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It Takes a Village…Tips for a Successful Parent-Teacher Conference

| November 11, 2016 | 10 Comments

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It’s almost that time of year again: the parent-teacher conference. This is a meeting between you and your child’s teacher to discuss your child’s progress in school so far. As a teacher, I cannot stress how crucial a strong partnership between the teacher and parents is in the education of children. The open communication with parents makes it easier for us to address issues before they become a problem and also share in your child’s achievements together. Here are some tips on how you can prepare:

  1. Before the meeting, talk to your children. Ask them about their favourite and least favourite subjects and if they would like you to talk to the teacher about anything. It is important to involve your children in their own learning so try to get your children’s input whenever you can. This involvement from an early age will show them that they can come to you with any concerns.
  2. Your children’s teachers may show you samples of your children’s work, discuss their progress, classroom behaviour and/or ask if you have any questions. So it is a good idea to come prepared with some questions. You want to consider all areas of school, including your children’s study habits, social skills, classroom participation, expectations for the school year, and/or what you can do at home to help them progress. If your child is receiving any special services (English classes, gifted program, speech or occupational therapy, or support for a learning difference) make sure you ask about the progress he/she is making and how often the support is being given.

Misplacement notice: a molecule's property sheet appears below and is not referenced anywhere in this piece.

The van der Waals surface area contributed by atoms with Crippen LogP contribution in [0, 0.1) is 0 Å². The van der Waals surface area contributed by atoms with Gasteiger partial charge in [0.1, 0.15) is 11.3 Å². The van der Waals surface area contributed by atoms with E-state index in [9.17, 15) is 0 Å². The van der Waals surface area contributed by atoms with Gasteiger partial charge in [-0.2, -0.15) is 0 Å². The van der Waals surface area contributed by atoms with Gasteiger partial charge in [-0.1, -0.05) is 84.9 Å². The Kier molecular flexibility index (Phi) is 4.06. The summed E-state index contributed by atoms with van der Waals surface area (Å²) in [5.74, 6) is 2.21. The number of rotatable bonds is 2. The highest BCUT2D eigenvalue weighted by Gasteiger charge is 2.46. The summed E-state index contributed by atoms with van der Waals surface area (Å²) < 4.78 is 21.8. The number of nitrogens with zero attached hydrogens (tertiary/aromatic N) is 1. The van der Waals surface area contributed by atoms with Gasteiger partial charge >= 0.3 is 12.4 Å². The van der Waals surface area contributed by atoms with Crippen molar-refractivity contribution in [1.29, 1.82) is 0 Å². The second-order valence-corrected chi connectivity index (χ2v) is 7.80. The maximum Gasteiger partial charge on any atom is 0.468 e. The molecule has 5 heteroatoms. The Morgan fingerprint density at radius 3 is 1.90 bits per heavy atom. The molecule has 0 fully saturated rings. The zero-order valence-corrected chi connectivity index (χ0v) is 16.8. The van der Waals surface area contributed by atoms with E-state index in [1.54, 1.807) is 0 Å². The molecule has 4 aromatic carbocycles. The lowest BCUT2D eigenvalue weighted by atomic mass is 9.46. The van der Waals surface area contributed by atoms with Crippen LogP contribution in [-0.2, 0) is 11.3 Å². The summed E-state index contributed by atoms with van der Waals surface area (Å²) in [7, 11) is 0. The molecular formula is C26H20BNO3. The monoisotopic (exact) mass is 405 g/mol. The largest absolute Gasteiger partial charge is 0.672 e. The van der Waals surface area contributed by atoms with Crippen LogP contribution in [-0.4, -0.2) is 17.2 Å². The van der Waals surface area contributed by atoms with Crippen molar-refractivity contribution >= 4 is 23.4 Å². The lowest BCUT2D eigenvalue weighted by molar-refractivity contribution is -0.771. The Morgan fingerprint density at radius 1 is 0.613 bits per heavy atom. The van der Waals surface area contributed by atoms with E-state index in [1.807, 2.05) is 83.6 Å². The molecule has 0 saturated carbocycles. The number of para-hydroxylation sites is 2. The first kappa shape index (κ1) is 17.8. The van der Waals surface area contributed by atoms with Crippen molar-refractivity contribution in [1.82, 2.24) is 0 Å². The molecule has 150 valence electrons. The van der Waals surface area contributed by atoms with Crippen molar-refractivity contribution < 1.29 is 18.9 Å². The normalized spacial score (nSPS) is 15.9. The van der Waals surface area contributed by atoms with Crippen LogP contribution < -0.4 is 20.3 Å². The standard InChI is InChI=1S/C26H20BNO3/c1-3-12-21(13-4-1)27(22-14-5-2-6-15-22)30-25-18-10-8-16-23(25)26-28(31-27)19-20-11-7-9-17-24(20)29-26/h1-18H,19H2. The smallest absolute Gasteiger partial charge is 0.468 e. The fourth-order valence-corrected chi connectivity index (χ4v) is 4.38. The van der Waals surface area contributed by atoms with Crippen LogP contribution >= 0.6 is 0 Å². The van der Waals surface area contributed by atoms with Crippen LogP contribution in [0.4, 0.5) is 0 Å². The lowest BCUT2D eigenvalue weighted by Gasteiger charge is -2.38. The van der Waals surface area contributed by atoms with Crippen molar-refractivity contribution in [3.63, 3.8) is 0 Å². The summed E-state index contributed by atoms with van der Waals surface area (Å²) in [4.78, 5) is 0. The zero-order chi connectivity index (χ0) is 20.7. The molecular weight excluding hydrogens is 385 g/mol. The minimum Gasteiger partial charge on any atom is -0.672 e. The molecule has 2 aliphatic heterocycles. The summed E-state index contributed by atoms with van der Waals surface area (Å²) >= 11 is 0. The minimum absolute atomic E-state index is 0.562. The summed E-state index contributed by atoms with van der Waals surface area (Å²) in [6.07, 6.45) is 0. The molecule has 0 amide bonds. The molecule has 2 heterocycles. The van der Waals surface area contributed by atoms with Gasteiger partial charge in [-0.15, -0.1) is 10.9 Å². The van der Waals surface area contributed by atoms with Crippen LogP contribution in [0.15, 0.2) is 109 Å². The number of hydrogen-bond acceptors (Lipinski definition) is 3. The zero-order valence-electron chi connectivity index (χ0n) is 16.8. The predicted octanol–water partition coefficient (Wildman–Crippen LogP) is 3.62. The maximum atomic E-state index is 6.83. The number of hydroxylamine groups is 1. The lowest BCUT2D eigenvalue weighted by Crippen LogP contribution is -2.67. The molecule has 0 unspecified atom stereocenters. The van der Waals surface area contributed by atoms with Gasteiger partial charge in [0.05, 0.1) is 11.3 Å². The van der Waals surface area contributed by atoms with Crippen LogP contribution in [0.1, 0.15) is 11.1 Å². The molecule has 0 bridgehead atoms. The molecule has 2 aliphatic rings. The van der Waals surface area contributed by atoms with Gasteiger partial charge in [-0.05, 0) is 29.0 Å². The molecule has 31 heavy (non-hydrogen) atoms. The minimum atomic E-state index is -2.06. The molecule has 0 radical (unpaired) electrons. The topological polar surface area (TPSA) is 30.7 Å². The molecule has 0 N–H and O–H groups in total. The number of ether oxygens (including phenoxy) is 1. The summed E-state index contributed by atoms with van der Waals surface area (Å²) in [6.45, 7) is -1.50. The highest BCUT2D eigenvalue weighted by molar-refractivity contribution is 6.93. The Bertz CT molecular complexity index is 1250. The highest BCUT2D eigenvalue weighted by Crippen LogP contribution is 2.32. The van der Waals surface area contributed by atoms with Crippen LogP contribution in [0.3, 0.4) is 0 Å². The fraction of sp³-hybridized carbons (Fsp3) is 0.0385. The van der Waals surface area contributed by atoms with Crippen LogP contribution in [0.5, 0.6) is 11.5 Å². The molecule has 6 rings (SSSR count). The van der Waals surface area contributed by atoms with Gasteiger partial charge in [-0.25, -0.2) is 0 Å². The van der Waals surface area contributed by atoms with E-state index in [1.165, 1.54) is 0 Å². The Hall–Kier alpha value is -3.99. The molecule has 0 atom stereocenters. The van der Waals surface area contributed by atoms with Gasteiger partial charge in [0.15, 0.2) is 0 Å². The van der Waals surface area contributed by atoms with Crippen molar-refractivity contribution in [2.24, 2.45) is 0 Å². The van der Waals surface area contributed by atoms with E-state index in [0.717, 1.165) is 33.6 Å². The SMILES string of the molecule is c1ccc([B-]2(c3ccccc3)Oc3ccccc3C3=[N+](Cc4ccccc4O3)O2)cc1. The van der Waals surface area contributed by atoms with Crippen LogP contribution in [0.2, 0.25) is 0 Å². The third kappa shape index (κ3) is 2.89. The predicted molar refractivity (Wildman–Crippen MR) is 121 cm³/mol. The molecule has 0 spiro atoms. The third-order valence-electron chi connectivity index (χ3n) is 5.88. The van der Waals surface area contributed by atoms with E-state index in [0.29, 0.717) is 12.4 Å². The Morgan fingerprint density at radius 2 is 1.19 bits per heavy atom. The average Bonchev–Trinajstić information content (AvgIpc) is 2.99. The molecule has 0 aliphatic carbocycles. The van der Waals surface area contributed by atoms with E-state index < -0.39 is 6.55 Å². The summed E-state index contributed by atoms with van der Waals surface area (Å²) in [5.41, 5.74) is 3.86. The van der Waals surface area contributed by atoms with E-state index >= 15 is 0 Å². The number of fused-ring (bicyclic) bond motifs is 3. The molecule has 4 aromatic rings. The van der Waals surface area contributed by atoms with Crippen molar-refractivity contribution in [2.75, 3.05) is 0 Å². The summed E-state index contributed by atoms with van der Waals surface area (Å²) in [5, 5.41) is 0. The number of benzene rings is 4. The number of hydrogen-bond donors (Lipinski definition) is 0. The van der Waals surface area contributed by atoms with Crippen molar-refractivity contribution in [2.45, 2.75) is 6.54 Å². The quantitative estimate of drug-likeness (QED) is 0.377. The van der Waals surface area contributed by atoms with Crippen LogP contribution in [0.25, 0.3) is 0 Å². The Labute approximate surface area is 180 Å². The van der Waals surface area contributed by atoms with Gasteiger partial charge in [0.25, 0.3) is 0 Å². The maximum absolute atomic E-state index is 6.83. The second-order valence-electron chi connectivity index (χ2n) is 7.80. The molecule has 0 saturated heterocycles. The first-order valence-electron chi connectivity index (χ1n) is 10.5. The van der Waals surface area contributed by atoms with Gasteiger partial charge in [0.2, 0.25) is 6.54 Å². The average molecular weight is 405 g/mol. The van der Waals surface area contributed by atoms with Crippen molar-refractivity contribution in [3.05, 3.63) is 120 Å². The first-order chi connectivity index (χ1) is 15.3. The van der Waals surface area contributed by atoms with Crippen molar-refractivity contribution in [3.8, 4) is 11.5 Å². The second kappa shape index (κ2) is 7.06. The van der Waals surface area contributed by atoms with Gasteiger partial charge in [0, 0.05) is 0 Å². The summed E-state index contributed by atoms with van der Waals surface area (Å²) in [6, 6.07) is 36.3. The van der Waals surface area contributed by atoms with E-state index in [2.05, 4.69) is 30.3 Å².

3. Make sure you arrive on time to the consultation. If possible, arrive a few minutes before your scheduled time so you have time to review your notes and questions beforehand.
  4. The meeting offers a good opportunity for you and the teacher to develop a plan together to help your child succeed. You both have an important role to play in the process. As the parent, you know your child’s personality, habits, strengths, weaknesses and even insecurities. While the teacher has been professionally trained in how to use methods/strategies to meet the individual needs of students. Together you can develop a plan with the necessary resources and accommodations tailored to your child’s needs.
  5. After the meeting, go over what was discussed with your child. Make sure you emphasize the positive points but be honest about any problems too. Explain the plan you and the teacher discussed and ask your child for feedback. Getting your child to contribute to the plan will help them learn how to be an independent learner.
  6. Put the plan in action. Make sure that you keep in touch with the teacher and continue to check in with your child to see how the action plan is working out.

By Julie Diamond – President, Teachers to Go

Photo credit: frankieleon via Foter.com / CC BY